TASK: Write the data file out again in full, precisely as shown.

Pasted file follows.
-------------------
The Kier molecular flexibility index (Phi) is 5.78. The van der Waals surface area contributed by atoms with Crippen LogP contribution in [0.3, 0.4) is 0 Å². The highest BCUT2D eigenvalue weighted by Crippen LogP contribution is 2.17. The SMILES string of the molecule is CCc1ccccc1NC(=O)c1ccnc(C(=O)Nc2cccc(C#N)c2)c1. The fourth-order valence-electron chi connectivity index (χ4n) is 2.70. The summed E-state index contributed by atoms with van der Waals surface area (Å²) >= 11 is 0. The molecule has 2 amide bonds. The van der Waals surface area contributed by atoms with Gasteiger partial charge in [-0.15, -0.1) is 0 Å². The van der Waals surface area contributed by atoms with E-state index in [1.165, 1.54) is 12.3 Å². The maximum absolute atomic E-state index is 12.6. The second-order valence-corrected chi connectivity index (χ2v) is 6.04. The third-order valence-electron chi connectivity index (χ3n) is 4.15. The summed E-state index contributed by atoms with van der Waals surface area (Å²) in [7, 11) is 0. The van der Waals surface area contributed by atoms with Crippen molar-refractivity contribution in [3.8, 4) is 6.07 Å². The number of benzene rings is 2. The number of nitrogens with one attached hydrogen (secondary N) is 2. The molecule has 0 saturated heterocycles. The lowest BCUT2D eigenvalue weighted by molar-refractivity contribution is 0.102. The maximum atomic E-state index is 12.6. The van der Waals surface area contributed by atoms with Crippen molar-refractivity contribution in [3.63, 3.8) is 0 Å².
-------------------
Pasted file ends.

The Kier molecular flexibility index (Phi) is 5.78. The van der Waals surface area contributed by atoms with Crippen LogP contribution in [0.3, 0.4) is 0 Å². The highest BCUT2D eigenvalue weighted by Crippen LogP contribution is 2.17. The SMILES string of the molecule is CCc1ccccc1NC(=O)c1ccnc(C(=O)Nc2cccc(C#N)c2)c1. The fourth-order valence-electron chi connectivity index (χ4n) is 2.70. The summed E-state index contributed by atoms with van der Waals surface area (Å²) >= 11 is 0. The molecule has 2 amide bonds. The van der Waals surface area contributed by atoms with Gasteiger partial charge in [-0.15, -0.1) is 0 Å². The van der Waals surface area contributed by atoms with E-state index in [1.165, 1.54) is 12.3 Å². The maximum absolute atomic E-state index is 12.6. The second-order valence-corrected chi connectivity index (χ2v) is 6.04. The third-order valence-electron chi connectivity index (χ3n) is 4.15. The summed E-state index contributed by atoms with van der Waals surface area (Å²) in [7, 11) is 0. The van der Waals surface area contributed by atoms with Crippen molar-refractivity contribution in [3.8, 4) is 6.07 Å². The number of benzene rings is 2. The number of nitrogens with one attached hydrogen (secondary N) is 2. The molecule has 0 saturated heterocycles. The lowest BCUT2D eigenvalue weighted by molar-refractivity contribution is 0.102. The maximum atomic E-state index is 12.6. The van der Waals surface area contributed by atoms with Crippen molar-refractivity contribution in [3.63, 3.8) is 0 Å².